14.195 Gamja Project (11) Potato Fried Rice

Cycle 14 – Item 195

19 (Wed) July 2023

Potato Fried Rice

3.0

by me

at home

-Changgok, Sujeong, Seongnam, Gyeonggi, Republic of Korea-

with IZ

The Gamja Project (11)

In this series, I cook potato dishes using freshly harvested gamja gifted to us from a neighboring farmer at the cabin (for more background and related posts, see THE GAMJA PROJECT).

A few splashes of miso helped to season and color the potatoes, but didn’t otherwise impact the flavor profile of the final dish.

Some of the dishes in the project thus far have come about spontaneously, such as the Thai-ish one (see 14.185 Stir-Fried Potatoes & Fishcakes with Thai Basil), and the Swedish-ish one (see 4.186 Steamed Potatoes with Dill Alioli (and Pan-Seared Salmon)).  Tonight, I had leftover rice and leftover miso (see 14.187 Jagaimo Misoni), so I combined them to improvise a fried rice.

I go with Pulmuone by default, but any brand is fine.

In YouTube videos on Korean fried rice (usually kimchi fried rice), they emphasize “essential” ingredients, such as sesame oil and/or butter and/or SPAM and/or fried egg (and/or kimchi juice and/or gochujang), which I agree are important under certain contexts.  Alas, an often overlooked ingredient is dried laver (i.e., “gim”), which immediately makes any dish – such as soup (see for example 14.084 Jeonju-Style Kongnamul Gukbap), porridge (see for example 14.003 Icebox Juk), noodles (see for example 13.329 Myeolchi Guksu), fried rice (see for example 13.303 Haemul Tang Bokkeumbap) – taste Korean and taste better.  The most convenient way is to use a packaged product, in which the seaweed is seasoned and formed into crumbles for easy application, but any type of dried/roasted seaweed will work.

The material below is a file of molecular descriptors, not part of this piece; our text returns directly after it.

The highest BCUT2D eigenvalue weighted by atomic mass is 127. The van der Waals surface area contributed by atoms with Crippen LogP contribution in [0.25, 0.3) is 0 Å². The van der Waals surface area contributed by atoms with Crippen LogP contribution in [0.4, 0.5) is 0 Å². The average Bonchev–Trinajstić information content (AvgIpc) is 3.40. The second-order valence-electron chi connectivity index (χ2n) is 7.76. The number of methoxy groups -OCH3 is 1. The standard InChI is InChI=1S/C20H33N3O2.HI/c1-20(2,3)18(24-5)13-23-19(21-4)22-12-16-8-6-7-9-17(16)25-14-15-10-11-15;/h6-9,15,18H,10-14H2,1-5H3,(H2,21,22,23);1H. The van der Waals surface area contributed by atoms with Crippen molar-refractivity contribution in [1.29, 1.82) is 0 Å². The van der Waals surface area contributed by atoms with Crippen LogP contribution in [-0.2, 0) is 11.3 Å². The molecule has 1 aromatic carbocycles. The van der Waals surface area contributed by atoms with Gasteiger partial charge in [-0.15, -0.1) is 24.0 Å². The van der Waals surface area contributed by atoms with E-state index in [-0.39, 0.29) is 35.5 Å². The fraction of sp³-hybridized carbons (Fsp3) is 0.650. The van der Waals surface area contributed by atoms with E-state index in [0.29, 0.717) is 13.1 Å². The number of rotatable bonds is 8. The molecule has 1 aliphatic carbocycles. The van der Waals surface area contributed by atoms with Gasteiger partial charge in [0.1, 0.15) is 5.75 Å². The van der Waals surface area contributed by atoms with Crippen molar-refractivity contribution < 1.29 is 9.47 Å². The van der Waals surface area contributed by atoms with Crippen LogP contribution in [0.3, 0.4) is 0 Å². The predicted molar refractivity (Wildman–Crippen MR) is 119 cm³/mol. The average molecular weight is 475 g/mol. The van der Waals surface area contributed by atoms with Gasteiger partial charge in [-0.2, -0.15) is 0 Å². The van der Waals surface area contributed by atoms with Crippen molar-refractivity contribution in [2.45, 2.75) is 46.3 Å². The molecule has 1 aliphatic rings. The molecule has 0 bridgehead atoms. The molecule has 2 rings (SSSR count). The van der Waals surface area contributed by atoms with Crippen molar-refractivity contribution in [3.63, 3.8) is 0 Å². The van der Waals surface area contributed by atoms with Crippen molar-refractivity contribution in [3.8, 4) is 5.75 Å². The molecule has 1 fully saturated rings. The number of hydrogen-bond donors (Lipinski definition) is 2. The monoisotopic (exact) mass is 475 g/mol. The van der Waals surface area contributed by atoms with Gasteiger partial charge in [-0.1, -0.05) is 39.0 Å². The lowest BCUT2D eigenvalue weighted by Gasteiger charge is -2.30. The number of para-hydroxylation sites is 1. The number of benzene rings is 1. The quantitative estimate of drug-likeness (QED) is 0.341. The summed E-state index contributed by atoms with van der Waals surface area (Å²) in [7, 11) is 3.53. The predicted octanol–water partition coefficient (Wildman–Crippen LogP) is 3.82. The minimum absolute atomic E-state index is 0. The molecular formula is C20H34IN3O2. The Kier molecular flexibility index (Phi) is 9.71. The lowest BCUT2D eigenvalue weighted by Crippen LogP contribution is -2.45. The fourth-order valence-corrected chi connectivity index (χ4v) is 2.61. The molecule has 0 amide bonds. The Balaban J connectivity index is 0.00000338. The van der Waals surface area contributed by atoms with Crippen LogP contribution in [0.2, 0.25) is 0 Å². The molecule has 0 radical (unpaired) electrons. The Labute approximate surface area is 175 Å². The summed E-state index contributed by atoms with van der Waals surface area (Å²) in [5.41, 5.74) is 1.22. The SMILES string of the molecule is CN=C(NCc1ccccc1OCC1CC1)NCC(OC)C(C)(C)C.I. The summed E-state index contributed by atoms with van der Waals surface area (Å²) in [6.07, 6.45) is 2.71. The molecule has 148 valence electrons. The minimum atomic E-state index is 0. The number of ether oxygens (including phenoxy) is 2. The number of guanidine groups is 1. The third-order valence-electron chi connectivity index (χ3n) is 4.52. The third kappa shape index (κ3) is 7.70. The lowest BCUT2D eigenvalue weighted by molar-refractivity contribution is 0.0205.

Very wholesome overall.

2.2 kg of potatoes remaining.

(See also HANSIK)

(See also PULMUONE)

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